A: If you want to know how to get a quick divorce in Nebraska, you need to know our state has a minimum 60day waiting period after the date of filing your Complaint with the Clerk of the Court.  

Even in simple divorces where everything is agreed upon, it’s tough to get all the required work done and papers executed in that amount of time. If a final prove up hearing in court is required, it may take a bit more time depending on the court’s docket availability.  

If a trial is necessary, the process usually takes much longer. 

Q: What happens when one spouse doesn’t want a divorce?

A: Nebraska is a no-fault state. It may take a little longer to go through the process if the opposing spouse refuses to cooperate or agree on anything, but we are experienced in working with reluctant opposing parties and can get your divorce accomplished. 

Q: What if I change my mind? Can you stop divorce proceedings?

A: In Nebraska, the plaintiff (the person who files the divorce action) can dismiss the action at any time for any reason (or for no reason) before final submission of the case. However, if the other party has filed a counterclaim, that claim will not be dismissed unless they agree – so both parties would need to agree for the entire action to be dismissed.  

The court can dismiss the case itself for lack of progression, however, if a divorce is filed and sits for too long without any further action being taken in the case.

Q: What is a temporary hearing for divorce?

A: A temporary hearing (a court appearance before the judge prior to the final hearing or trial  regarding property or spousal support) can be set up as soon as the case is filed. If the other party has not been served, we will have them served with the temporary motion at the same time they are served with the Complaint for Dissolution of Marriage.  

If there are children involved, a temporary custody hearing can be scheduled as soon as the party who asks for the hearing takes the parenting class.

Q: What should I expect at a temporary hearing? 

A: A temporary hearing is used to resolve any issues that need to be addressed right away to provide stability for the parties and their children as the case progresses.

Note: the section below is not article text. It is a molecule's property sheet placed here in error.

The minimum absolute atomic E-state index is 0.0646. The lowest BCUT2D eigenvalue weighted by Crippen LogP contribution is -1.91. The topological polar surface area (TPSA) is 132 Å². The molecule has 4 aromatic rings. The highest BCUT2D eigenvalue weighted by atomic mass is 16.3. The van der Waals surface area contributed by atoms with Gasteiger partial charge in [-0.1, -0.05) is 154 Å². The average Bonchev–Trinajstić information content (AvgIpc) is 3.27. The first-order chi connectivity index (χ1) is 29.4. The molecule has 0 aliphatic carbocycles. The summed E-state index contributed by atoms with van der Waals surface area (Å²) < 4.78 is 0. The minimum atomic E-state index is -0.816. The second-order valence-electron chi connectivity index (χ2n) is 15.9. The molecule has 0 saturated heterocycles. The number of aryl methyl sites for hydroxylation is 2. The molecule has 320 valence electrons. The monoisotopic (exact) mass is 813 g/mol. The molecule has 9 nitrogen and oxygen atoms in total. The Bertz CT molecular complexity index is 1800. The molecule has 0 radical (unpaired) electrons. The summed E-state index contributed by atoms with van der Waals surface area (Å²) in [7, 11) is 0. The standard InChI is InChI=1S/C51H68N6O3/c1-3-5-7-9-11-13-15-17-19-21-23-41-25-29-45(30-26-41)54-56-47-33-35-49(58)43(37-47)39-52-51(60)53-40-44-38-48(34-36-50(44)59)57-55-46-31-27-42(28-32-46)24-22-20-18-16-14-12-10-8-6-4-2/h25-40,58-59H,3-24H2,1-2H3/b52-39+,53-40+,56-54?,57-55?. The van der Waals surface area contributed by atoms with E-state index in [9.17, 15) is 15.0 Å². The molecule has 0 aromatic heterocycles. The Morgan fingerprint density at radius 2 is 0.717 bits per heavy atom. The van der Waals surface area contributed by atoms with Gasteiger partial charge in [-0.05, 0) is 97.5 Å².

The judge can enter temporary orders on almost anything that needs to be addressed. Common issues in temporary hearings are temporary legal custody of children, parenting time, child support, debt payments, spousal support, possession of the marital home and health insurance.

Q: Do I have to be there for the temporary hearing?

A: Usually the parties don’t have to appear at the temporary hearing. It’s normally heard in the judge’s chambers. 

Each attorney will present an affidavit to the judge 48 hours before the hearing and argue the points in the affidavit at the hearing. It is important you work with your attorney to get a solid affidavit completed in a timely manner. If you don’t, it will make it more difficult – if not impossible – for your attorney to argue your side at the hearing.

Next time in the series

Read Part III of (Almost) Everything You Ever Wanted To Know About Divorce: Divorce ABCs & QDROs. 

In the meantime, if you need help with a divorce, call Hightower Reff Law at 402-932-9550, or contact us online. We are experienced Omaha area attorneys who can help you through this difficult process. 

This article should not be construed as legal advice. Situations are different and it’s impossible to provide legal advice for every situation without knowing the individual facts.